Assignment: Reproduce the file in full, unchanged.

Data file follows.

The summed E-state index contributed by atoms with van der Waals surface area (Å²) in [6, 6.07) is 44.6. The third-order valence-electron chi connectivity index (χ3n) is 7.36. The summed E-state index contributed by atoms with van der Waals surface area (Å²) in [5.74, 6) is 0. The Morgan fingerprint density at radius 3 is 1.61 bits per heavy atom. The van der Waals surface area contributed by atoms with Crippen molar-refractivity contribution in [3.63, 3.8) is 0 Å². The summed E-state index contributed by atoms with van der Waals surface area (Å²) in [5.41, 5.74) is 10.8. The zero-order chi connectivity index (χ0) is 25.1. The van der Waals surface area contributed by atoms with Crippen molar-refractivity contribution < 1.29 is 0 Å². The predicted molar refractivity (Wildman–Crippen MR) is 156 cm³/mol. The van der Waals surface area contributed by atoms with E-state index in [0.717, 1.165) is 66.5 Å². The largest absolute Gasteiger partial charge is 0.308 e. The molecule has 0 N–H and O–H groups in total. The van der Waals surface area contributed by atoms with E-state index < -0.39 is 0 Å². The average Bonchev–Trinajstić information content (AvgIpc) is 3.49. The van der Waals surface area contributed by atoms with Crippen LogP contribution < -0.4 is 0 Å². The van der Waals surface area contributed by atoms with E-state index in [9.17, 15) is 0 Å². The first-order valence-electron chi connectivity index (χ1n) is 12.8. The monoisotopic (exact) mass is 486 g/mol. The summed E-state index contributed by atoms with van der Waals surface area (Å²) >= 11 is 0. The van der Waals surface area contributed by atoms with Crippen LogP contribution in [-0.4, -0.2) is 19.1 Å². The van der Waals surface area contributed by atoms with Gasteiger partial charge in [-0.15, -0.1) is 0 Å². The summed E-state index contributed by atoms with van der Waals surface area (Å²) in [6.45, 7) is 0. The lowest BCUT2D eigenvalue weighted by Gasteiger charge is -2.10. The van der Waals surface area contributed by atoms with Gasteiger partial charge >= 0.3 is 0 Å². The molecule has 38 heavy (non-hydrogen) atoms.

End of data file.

The summed E-state index contributed by atoms with van der Waals surface area (Å²) in [6, 6.07) is 44.6. The third-order valence-electron chi connectivity index (χ3n) is 7.36. The summed E-state index contributed by atoms with van der Waals surface area (Å²) in [5.74, 6) is 0. The Morgan fingerprint density at radius 3 is 1.61 bits per heavy atom. The van der Waals surface area contributed by atoms with Crippen molar-refractivity contribution in [3.63, 3.8) is 0 Å². The summed E-state index contributed by atoms with van der Waals surface area (Å²) in [5.41, 5.74) is 10.8. The zero-order chi connectivity index (χ0) is 25.1. The van der Waals surface area contributed by atoms with Crippen molar-refractivity contribution < 1.29 is 0 Å². The predicted molar refractivity (Wildman–Crippen MR) is 156 cm³/mol. The van der Waals surface area contributed by atoms with E-state index in [0.717, 1.165) is 66.5 Å². The largest absolute Gasteiger partial charge is 0.308 e. The molecule has 0 N–H and O–H groups in total. The van der Waals surface area contributed by atoms with E-state index < -0.39 is 0 Å². The average Bonchev–Trinajstić information content (AvgIpc) is 3.49. The van der Waals surface area contributed by atoms with Crippen LogP contribution < -0.4 is 0 Å². The van der Waals surface area contributed by atoms with E-state index in [9.17, 15) is 0 Å². The first-order valence-electron chi connectivity index (χ1n) is 12.8. The monoisotopic (exact) mass is 486 g/mol. The summed E-state index contributed by atoms with van der Waals surface area (Å²) >= 11 is 0. The van der Waals surface area contributed by atoms with Crippen LogP contribution in [-0.4, -0.2) is 19.1 Å². The van der Waals surface area contributed by atoms with Gasteiger partial charge in [-0.15, -0.1) is 0 Å². The summed E-state index contributed by atoms with van der Waals surface area (Å²) in [6.45, 7) is 0. The lowest BCUT2D eigenvalue weighted by Gasteiger charge is -2.10. The van der Waals surface area contributed by atoms with Gasteiger partial charge >= 0.3 is 0 Å². The molecule has 38 heavy (non-hydrogen) atoms.